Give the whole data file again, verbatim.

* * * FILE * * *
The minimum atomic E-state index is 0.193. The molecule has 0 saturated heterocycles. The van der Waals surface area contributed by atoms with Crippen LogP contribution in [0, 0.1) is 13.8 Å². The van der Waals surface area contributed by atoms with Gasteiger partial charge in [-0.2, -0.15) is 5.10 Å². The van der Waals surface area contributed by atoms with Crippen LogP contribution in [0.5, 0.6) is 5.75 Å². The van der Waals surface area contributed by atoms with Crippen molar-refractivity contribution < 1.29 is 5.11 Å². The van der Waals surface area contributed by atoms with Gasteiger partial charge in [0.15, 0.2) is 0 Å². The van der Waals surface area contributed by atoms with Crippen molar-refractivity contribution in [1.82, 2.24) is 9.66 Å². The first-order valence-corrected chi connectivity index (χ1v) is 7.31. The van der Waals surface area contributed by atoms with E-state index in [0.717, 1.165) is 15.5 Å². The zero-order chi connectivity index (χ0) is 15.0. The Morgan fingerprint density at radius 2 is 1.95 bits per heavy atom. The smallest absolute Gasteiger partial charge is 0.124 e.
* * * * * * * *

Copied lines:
The minimum atomic E-state index is 0.193. The molecule has 0 saturated heterocycles. The van der Waals surface area contributed by atoms with Crippen LogP contribution in [0, 0.1) is 13.8 Å². The van der Waals surface area contributed by atoms with Gasteiger partial charge in [-0.2, -0.15) is 5.10 Å². The van der Waals surface area contributed by atoms with Crippen LogP contribution in [0.5, 0.6) is 5.75 Å². The van der Waals surface area contributed by atoms with Crippen molar-refractivity contribution < 1.29 is 5.11 Å². The van der Waals surface area contributed by atoms with Gasteiger partial charge in [0.15, 0.2) is 0 Å². The van der Waals surface area contributed by atoms with Crippen molar-refractivity contribution in [1.82, 2.24) is 9.66 Å². The first-order valence-corrected chi connectivity index (χ1v) is 7.31. The van der Waals surface area contributed by atoms with E-state index in [0.717, 1.165) is 15.5 Å². The zero-order chi connectivity index (χ0) is 15.0. The Morgan fingerprint density at radius 2 is 1.95 bits per heavy atom. The smallest absolute Gasteiger partial charge is 0.124 e.